We Asked a Dermatologist to Weigh in on Four Common Anti-Aging Beauty Myths
Everyone wants to age gracefully—and we know how to do it. Follow along with Live Well for beauty tips, exercise routines, and lifestyle changes to make as the years go by. Together, they'll make aging simple, which gives you more time to embrace each moment.
There's a lot of information about anti-aging skincare out there—but not all of it is accurate. In fact, there are a slew of common misconceptions constantly swirling in the ether. To help you separate fact from fiction, we chatted with New York City-based cosmetic dermatologist Dr. Michele Green to discover which beauty myths are just that: myth. Ahead, four fallacies that Dr. Green says to put to bed, once and for all.
Your skincare products need collagen and elastin.
When searching for anti-aging products, it's natural to look for cleansers, serums, and moisturizers formulated with the very proteins that are lost with age, but it's not the right move. According to Dr. Green, collagen and elastin-containing products will not magically reverse aging, despite the fact that many companies claim otherwise. "The protein molecules in collagen- and elastin-based skincare products are too large to penetrate the skin," she explains. "Instead, they trap water onto the surface of the skin, giving the temporary appearance of improved texture and elasticity." So, while the ingredients do create the appearance of a plumper, more radiant complexion, the effects are fleeting.
Thanks to the short-lived nature of these ingredients, Dr. Green says that you're much better off adding antioxidants to your regimen. "Antioxidants are substances which protect the inner and outer skin from free-radical damage and oxidative stress," she explains, noting that they're essential to skin health. "They protect the skin from sun damage, reduce inflammation, brighten the skin tone, and aid in cellular repair." Dr. Green recommends vitamin C, vitamin E, and retinol most of all; all three have been proven to increase natural collagen production over time.
You don't need to adopt an anti-aging beauty routine until you hit 40.
Aging doesn't magically kick into gear once you hit a certain age. The process is a gradual one—and when it starts depends on several factors, from genetics and sun exposure (the biggest culprit when it comes to premature aging) to daily care. Taking a targeted approach earlier on could ward off the preliminary signs, notes Dr. Green, who suggests making strategic tweaks to your regimen in your 20s and 30s. Swap out a foaming cleanser for a nourishing balm that doesn't strip, she suggests; replace astringent toners (designed to soak up the oil you likely don't produce nearly as much of now) with hydrating, aloe-based iterations that replenish moisture loss. These steps become especially critical when you do reach your 40s, when skin "needs more TLC," notes Dr. Green.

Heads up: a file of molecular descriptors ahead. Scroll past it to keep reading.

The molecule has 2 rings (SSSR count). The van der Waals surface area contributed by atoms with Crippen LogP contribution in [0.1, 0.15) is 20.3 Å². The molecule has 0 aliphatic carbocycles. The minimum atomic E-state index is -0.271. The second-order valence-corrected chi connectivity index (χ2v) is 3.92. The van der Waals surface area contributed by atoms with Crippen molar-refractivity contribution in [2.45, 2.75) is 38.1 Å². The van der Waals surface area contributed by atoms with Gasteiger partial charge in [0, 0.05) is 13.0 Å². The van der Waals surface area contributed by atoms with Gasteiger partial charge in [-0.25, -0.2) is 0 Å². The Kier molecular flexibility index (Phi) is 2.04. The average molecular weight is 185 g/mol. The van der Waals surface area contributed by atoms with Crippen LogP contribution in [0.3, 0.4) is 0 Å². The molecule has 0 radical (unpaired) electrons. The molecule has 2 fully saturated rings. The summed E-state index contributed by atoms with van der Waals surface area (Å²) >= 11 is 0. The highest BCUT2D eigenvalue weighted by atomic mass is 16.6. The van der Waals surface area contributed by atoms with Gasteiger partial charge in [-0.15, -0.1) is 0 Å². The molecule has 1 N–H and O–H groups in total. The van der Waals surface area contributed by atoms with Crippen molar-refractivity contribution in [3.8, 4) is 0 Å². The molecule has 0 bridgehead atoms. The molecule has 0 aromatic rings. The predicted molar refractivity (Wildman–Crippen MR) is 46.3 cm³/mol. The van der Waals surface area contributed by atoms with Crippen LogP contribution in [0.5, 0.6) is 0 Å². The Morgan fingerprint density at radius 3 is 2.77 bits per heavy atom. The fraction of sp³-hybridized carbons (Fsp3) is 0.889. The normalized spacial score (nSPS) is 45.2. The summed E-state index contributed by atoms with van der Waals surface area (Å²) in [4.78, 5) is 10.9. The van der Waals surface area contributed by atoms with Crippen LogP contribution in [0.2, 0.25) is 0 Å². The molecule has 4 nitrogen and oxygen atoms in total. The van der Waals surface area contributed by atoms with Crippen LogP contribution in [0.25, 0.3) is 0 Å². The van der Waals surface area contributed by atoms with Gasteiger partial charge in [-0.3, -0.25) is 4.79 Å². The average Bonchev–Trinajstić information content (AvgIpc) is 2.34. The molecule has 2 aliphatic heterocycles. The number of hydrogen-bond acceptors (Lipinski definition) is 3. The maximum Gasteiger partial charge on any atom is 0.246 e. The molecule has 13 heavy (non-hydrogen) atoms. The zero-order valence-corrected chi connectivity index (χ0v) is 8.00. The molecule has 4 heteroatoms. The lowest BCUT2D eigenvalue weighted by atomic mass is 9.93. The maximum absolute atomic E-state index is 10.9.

You don't need sunscreen if your makeup already has SPF.
You know that sunscreen is an essential part of an anti-aging beauty routine—or any routine, for that matter. But according to Dr. Green, the SPF baked into your favorite anti-aging foundation doesn't provide enough protection. "In fact, unless your foundation has an SPF of 30 or higher and you apply it every two hours, you really shouldn't forgo sunscreen," she notes. This is an important myth to dispel, since unprotected sun exposure speeds up the aging process, leaving wrinkles, dark spots, and sagging skin in its wake. While avoiding the sun's rays during peak hours can reduce damage by as much as 60 percent, Dr. Green says that the real trick is to never skip sunscreen with at least SPF 30—and to be sure to look for options formulated with both UVA and UVB protection. "People who diligently use sunscreen every day can slow or even prevent—for a time—the development of wrinkles and sagging skin," she says, noting to apply sunscreen generously to all exposed body parts before going outdoors.
Did your pores get larger over time? You can shrink them.
"Your pore size is genetic," she says, which means that if they become larger as you age (a common occurrence), they were programmed by your DNA to do so. With this in mind, nothing you do to your skin can enlarge or shrink pores. Instead, turn your focus to improved texture and tone—addressing these will, in turn, improve pores' appearance over time.